Enzyme as a Testing Framework
As part of the engagement team at Hootsuite, we use React as part of our front-end framework for everything from the streams that users see when they log on to dashboard to the new Assignment Manager. Testing is crucial to ensure that our code will work correctly when it has the right inputs, or will fail gracefully when it doesn’t. One of the many challenges of front-end testing is that with increasingly complex frameworks like React, thorough tests are needed to ensure that components render correctly, receive the right props, and update properly. Such tests are often difficult to implement, maintain, and understand. While React offers a ReactTestUtils library, the library is very basic in terms of ease of testing and manipulating the React component’s output. We went as far as writing our own test utils but it simply did not provide the extensive coverage needed.
Enter Airbnb’s Enzyme!
Enzyme supports shallow rendering, full DOM rendering and static rendering. Shallow rendering is useful for to test the component as a unit without relying on the behaviour of any child nodes. It also prevents any errors in the child nodes from affecting the tests for the parent component. Full DOM rendering can be useful if the full lifecycle is needed to test the component – for instance, testing componentDidMount – or if the component is expected to interact with DOM APIs. Static rendering is useful for testing the HTML structure of a React component as it renders the React component in static HTML. All three forms of rendering return wrapper objects that make it very easy to traverse and manipulate for testing.
Many Methods for Querying
The primary advantage of Enzyme is the number of methods available for querying the DOM which makes tests easy to implement and readable. For instance, contrast the React test utils’s scryRenderedDOMComponentsWithTag with Enzyme’s .find() method to search the render output for a tag.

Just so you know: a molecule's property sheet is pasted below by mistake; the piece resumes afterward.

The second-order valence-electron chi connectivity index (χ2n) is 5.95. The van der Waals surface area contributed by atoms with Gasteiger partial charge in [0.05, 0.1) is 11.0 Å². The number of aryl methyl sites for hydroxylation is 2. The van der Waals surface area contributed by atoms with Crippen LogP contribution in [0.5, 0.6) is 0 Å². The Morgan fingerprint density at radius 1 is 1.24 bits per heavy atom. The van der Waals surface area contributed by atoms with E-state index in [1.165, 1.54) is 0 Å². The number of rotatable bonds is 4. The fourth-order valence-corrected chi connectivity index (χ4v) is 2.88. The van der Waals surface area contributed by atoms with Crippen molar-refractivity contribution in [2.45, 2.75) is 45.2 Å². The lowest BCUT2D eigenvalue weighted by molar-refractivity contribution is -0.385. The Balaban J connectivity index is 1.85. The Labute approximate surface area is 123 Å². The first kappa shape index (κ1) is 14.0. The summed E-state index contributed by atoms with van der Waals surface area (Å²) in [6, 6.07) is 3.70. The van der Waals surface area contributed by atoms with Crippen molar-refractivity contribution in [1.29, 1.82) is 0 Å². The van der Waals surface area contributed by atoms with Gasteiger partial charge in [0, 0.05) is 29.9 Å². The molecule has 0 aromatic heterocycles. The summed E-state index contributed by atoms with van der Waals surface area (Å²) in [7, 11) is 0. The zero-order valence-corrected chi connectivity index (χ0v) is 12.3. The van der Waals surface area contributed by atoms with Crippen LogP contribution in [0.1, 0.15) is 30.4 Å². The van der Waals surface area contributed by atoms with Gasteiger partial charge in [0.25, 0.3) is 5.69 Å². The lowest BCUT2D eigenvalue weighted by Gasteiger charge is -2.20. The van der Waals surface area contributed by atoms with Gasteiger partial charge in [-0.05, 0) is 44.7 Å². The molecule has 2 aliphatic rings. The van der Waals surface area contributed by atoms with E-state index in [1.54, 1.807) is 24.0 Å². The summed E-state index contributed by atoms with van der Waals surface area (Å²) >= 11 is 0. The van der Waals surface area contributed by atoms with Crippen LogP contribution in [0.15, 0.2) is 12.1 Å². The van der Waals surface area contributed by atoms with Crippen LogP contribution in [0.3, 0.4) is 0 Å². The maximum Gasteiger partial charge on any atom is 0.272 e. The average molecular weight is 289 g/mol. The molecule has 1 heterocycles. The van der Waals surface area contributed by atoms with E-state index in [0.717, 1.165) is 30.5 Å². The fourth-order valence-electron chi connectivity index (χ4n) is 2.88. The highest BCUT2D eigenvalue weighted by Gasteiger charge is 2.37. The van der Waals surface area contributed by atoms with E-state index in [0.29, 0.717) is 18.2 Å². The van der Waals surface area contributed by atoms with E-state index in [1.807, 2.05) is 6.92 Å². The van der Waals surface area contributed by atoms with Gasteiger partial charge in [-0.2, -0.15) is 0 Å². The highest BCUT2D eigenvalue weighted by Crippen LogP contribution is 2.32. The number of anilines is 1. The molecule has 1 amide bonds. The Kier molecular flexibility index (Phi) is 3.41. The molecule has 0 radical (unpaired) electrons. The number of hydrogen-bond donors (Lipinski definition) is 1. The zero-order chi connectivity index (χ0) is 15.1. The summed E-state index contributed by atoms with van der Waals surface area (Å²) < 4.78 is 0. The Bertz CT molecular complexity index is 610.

The numerous query methods available with enzyme’s API have the additional benefit of making tests more robust and reusable by not relying on the component’s specific tree structure. By making tests less coupled with specific implementation of the component, we can focus our tests specifically on the behaviour of the component we want to test. We can find specific nodes by passing in the constructor, css selectors, or even objects that map to props.
Let’s say we have an Author component:
We can write the following tests using Enzyme.
A key part of front-end testing is simulating user events. Enzyme provides an elegant method to simulate such events through its .simulate() method, which takes as arguments the event name to be simulated as a string and any optional arguments the event handler might require.
You can simulate any type of event as long as there is an associated event handler with the same name – component.simulate(‘sing’) – and Enzyme will just look for an onSing event handler. Event simulation is currently limited to shallow rendering only.
Enzyme has a debug() method which returns the render output as a string in formatted HTML which is convenient for debugging when tests are failing and to understand the structure of the component. It is easy to see all the parts of the component and easy to diagnose if the tests are failing.
Enzyme is compatible with most assertion libraries and test runners. Our team uses it with Mocha and Jasmine, but it can be used with Chai, Karma, Jest or React Native etc.
Enzyme provides an intuitive framework to test React applications by providing a variety of methods to easily traverse and manipulate render output of components. Enzyme allows test to be readable and concise and it can be used with a number of popular existing test runners and assertion libraries. Enzyme is working to improve its simulation support and expand its offering of selectors. Perhaps the strongest recommendation for Enzyme can be found on the React test utils page:
“Airbnb has released a testing utility called Enzyme, which makes it easy to assert, manipulate, and traverse your React Components’ output. If you’re deciding on a unit testing library, it’s worth checking out.”So, go ahead, try using Enzyme today. Set up and installation instructions can be found here.
Aditi Chakravarthi is a Software Developer Co-op on the Engagement team, currently studying Computer Science at the University of British Columbia. In her spare time, Aditi enjoys white water rafting and trying to find tickets to Hamilton. Connect with Aditi on LinkedIn.